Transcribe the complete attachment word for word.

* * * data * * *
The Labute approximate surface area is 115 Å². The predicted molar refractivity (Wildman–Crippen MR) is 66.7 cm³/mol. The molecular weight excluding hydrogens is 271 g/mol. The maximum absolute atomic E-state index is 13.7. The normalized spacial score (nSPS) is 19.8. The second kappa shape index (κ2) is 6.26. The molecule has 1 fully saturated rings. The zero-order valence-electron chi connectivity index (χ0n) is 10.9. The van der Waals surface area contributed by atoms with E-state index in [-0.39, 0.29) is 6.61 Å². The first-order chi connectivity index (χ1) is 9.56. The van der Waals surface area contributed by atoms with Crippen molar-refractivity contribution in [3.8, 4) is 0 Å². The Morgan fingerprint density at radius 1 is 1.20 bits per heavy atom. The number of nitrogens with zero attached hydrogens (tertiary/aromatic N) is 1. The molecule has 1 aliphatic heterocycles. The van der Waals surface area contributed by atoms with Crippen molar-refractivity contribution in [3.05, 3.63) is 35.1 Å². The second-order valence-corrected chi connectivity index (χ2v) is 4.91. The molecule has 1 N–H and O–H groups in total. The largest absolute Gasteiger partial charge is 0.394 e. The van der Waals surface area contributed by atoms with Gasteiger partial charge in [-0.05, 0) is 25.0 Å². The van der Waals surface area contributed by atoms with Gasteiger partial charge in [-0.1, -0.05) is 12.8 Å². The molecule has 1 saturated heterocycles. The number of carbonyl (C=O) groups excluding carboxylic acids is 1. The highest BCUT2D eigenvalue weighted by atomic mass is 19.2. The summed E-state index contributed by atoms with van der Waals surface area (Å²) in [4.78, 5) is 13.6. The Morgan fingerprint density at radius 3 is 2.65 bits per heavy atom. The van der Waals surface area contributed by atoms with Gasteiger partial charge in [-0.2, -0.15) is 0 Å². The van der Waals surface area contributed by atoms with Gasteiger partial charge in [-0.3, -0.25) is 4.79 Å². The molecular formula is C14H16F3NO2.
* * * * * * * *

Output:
The Labute approximate surface area is 115 Å². The predicted molar refractivity (Wildman–Crippen MR) is 66.7 cm³/mol. The molecular weight excluding hydrogens is 271 g/mol. The maximum absolute atomic E-state index is 13.7. The normalized spacial score (nSPS) is 19.8. The second kappa shape index (κ2) is 6.26. The molecule has 1 fully saturated rings. The zero-order valence-electron chi connectivity index (χ0n) is 10.9. The van der Waals surface area contributed by atoms with E-state index in [-0.39, 0.29) is 6.61 Å². The first-order chi connectivity index (χ1) is 9.56. The van der Waals surface area contributed by atoms with Crippen molar-refractivity contribution in [3.8, 4) is 0 Å². The Morgan fingerprint density at radius 1 is 1.20 bits per heavy atom. The number of nitrogens with zero attached hydrogens (tertiary/aromatic N) is 1. The molecule has 1 aliphatic heterocycles. The van der Waals surface area contributed by atoms with Crippen molar-refractivity contribution in [3.05, 3.63) is 35.1 Å². The second-order valence-corrected chi connectivity index (χ2v) is 4.91. The molecule has 1 N–H and O–H groups in total. The largest absolute Gasteiger partial charge is 0.394 e. The van der Waals surface area contributed by atoms with Gasteiger partial charge in [-0.05, 0) is 25.0 Å². The van der Waals surface area contributed by atoms with Gasteiger partial charge in [-0.1, -0.05) is 12.8 Å². The molecule has 1 saturated heterocycles. The number of carbonyl (C=O) groups excluding carboxylic acids is 1. The highest BCUT2D eigenvalue weighted by atomic mass is 19.2. The summed E-state index contributed by atoms with van der Waals surface area (Å²) in [4.78, 5) is 13.6. The Morgan fingerprint density at radius 3 is 2.65 bits per heavy atom. The van der Waals surface area contributed by atoms with Gasteiger partial charge in [-0.2, -0.15) is 0 Å². The van der Waals surface area contributed by atoms with Gasteiger partial charge in [-0.3, -0.25) is 4.79 Å². The molecular formula is C14H16F3NO2.